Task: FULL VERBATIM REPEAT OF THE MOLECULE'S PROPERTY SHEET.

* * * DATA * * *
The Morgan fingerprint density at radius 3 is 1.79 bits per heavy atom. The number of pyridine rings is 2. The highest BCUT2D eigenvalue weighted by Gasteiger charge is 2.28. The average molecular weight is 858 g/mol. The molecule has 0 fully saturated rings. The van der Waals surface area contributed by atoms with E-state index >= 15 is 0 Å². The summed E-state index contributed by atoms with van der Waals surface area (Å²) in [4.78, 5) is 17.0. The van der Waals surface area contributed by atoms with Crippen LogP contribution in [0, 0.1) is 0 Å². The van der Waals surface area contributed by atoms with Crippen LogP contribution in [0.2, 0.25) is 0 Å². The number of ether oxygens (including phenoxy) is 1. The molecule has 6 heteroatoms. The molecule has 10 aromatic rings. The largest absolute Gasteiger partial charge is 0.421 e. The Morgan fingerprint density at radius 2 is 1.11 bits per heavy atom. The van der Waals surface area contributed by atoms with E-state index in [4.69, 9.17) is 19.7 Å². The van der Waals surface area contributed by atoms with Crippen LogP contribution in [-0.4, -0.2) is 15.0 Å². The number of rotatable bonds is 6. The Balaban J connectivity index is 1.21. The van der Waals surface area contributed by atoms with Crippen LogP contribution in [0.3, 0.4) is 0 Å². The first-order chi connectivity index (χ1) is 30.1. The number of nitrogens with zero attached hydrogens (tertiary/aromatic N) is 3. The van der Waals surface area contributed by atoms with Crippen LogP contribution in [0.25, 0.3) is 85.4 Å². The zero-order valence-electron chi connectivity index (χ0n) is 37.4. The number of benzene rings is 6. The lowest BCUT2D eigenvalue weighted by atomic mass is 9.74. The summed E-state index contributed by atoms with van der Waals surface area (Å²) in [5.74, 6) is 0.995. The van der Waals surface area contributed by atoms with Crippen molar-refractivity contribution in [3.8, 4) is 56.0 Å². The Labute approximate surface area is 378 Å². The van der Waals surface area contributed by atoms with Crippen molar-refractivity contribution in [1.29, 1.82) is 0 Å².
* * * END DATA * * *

The Morgan fingerprint density at radius 3 is 1.79 bits per heavy atom. The number of pyridine rings is 2. The highest BCUT2D eigenvalue weighted by Gasteiger charge is 2.28. The average molecular weight is 858 g/mol. The molecule has 0 fully saturated rings. The van der Waals surface area contributed by atoms with E-state index >= 15 is 0 Å². The summed E-state index contributed by atoms with van der Waals surface area (Å²) in [4.78, 5) is 17.0. The van der Waals surface area contributed by atoms with Crippen LogP contribution in [0, 0.1) is 0 Å². The van der Waals surface area contributed by atoms with Crippen LogP contribution in [0.2, 0.25) is 0 Å². The number of ether oxygens (including phenoxy) is 1. The molecule has 6 heteroatoms. The molecule has 10 aromatic rings. The largest absolute Gasteiger partial charge is 0.421 e. The Morgan fingerprint density at radius 2 is 1.11 bits per heavy atom. The van der Waals surface area contributed by atoms with E-state index in [4.69, 9.17) is 19.7 Å². The van der Waals surface area contributed by atoms with Crippen LogP contribution in [-0.4, -0.2) is 15.0 Å². The number of rotatable bonds is 6. The Balaban J connectivity index is 1.21. The van der Waals surface area contributed by atoms with Crippen LogP contribution in [0.3, 0.4) is 0 Å². The first-order chi connectivity index (χ1) is 30.1. The number of nitrogens with zero attached hydrogens (tertiary/aromatic N) is 3. The van der Waals surface area contributed by atoms with Crippen LogP contribution in [0.25, 0.3) is 85.4 Å². The zero-order valence-electron chi connectivity index (χ0n) is 37.4. The number of benzene rings is 6. The lowest BCUT2D eigenvalue weighted by atomic mass is 9.74. The summed E-state index contributed by atoms with van der Waals surface area (Å²) in [5.74, 6) is 0.995. The van der Waals surface area contributed by atoms with Crippen molar-refractivity contribution in [3.8, 4) is 56.0 Å². The Labute approximate surface area is 378 Å². The van der Waals surface area contributed by atoms with Crippen molar-refractivity contribution in [1.29, 1.82) is 0 Å².